This gets tricky, because it is almost certain that some recipients of the new vaccines will experience some kind of transient reaction to them—not necessarily the very serious side effects that have shown up once per 100,000 or 1 million doses in past vaccine campaigns, but fever, fatigue, and muscle and joint pain.
We know this is likely, even though there is no comprehensive data yet, because some recipients have described reactions in media reports, and two companies, Pfizer and Moderna, documented reactions in medical journal accounts of their small Phase I safety trials. Plus, some of the vaccines we take all the time come with brief reactions after inoculation. Flu vaccines cause headache, muscle ache, and fatigue in up to a third of adult recipients, and “flu-like illness” (not the actual flu, but a sign of the immune system reacting to the antigen) in 5 percent of older people with chronic illnesses. And the vaccine against shingles is notorious for aftereffects; the Centers for Disease Control and Prevention tells people who take it that they will likely be slowed down for 2 to 3 days.
One of the challenges of putting out messages about the new vaccine, Anderson says, will be convincing people that any similar symptoms aren’t a danger signal. “That's not a safety issue; those are expected reactions,” he says. “A safety issue is: Are there issues related to receiving the vaccine that put you at increased risk of hospitalization or unusual events?” A safety issue, for instance, would be the occurrences of Guillain-Barré paralysis that followed the 1976 swine-flu inoculation, or the cases of narcolepsy that occurred after some children in Europe received the 2009 H1N1 flu vaccine—not whether you feel flu-ish and have a sore arm.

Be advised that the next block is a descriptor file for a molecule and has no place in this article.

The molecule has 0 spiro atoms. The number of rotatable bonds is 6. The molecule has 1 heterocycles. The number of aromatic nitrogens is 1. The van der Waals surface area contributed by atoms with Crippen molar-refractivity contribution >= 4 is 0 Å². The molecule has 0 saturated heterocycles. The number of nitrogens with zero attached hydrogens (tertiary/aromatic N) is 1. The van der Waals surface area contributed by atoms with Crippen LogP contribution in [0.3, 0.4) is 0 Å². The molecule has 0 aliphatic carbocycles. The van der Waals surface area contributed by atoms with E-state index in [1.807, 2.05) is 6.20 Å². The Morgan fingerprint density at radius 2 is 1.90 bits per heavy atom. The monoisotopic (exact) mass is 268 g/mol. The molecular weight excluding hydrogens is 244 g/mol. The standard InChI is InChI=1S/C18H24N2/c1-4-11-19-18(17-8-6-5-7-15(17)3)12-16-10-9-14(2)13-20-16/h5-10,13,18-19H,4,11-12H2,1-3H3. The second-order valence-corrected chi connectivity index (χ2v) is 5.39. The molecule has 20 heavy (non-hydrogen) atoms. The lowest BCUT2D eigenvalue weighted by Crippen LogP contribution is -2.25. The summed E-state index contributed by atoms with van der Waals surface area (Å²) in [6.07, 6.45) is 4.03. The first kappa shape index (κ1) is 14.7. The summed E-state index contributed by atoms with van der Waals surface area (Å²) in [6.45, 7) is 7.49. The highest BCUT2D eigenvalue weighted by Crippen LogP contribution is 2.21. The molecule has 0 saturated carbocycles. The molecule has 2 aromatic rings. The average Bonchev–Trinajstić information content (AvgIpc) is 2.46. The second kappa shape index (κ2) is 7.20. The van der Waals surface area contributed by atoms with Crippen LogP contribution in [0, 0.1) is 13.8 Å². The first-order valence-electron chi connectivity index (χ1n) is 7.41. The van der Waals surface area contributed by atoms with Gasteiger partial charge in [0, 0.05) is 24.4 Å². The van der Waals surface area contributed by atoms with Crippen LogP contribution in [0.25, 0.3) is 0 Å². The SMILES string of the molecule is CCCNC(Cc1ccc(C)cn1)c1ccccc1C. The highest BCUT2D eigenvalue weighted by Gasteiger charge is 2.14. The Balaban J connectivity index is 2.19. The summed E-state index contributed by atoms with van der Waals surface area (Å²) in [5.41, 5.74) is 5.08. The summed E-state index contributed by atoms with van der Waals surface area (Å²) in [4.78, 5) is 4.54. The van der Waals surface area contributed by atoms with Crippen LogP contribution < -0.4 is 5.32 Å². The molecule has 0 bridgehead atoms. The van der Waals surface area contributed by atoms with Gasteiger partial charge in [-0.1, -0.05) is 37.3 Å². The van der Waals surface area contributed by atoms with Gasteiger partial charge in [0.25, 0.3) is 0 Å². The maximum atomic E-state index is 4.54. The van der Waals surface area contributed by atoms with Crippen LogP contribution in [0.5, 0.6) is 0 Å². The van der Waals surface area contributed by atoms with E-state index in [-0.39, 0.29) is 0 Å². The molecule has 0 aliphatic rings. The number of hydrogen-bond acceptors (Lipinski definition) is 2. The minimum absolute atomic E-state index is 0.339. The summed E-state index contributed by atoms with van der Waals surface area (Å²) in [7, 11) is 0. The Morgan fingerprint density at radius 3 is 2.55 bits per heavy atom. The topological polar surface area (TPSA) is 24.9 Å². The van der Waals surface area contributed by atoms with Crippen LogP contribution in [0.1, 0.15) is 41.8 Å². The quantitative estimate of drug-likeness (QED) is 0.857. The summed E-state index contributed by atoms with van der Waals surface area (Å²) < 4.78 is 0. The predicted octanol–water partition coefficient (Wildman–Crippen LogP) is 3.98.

So, reactions may be common, and they may be misunderstood. Now layer that reality on top of two other phenomena. One is that racial and ethic minorities in the US have experienced higher rates of illness and death from Covid-19—and because of that, some experts argue they should go to the front of the line to receive the new shot. The other is that throughout US history, those same groups have been subjected to medical racism, used to test techniques and treatments, or the withholding of treatment, for someone else’s benefit. In other words, the people who might need the vaccine the most might also have the most reason to be suspicious of it—and yet, if they refuse it, might be the most likely to suffer the worst effects of the disease.
Just about every minority group residing in the United States can point to what feels like a reasonable basis for suspicion. For African Americans, there is not only the notorious Tuskegee study, which withheld syphilis treatment from rural Black men, but also experiments that used enslaved women to perfect surgical techniques and studies that tested new drugs in poor neighborhoods without adequate consent. The Latino community can point to a syphilis study in Guatemala that was even more unethical than the Tuskegee one, and to pharma companies basing tests of the first versions of birth control pills, which caused significant side effects, in Puerto Rico (and also in Haiti). Attempting to pass smallpox to Native Americans via contaminated blankets is an infamous episode in Colonial-era history, and the US government has underfunded the Indian Health Service since its 1955 founding, depriving reservation dwellers of what should have been guaranteed medical care.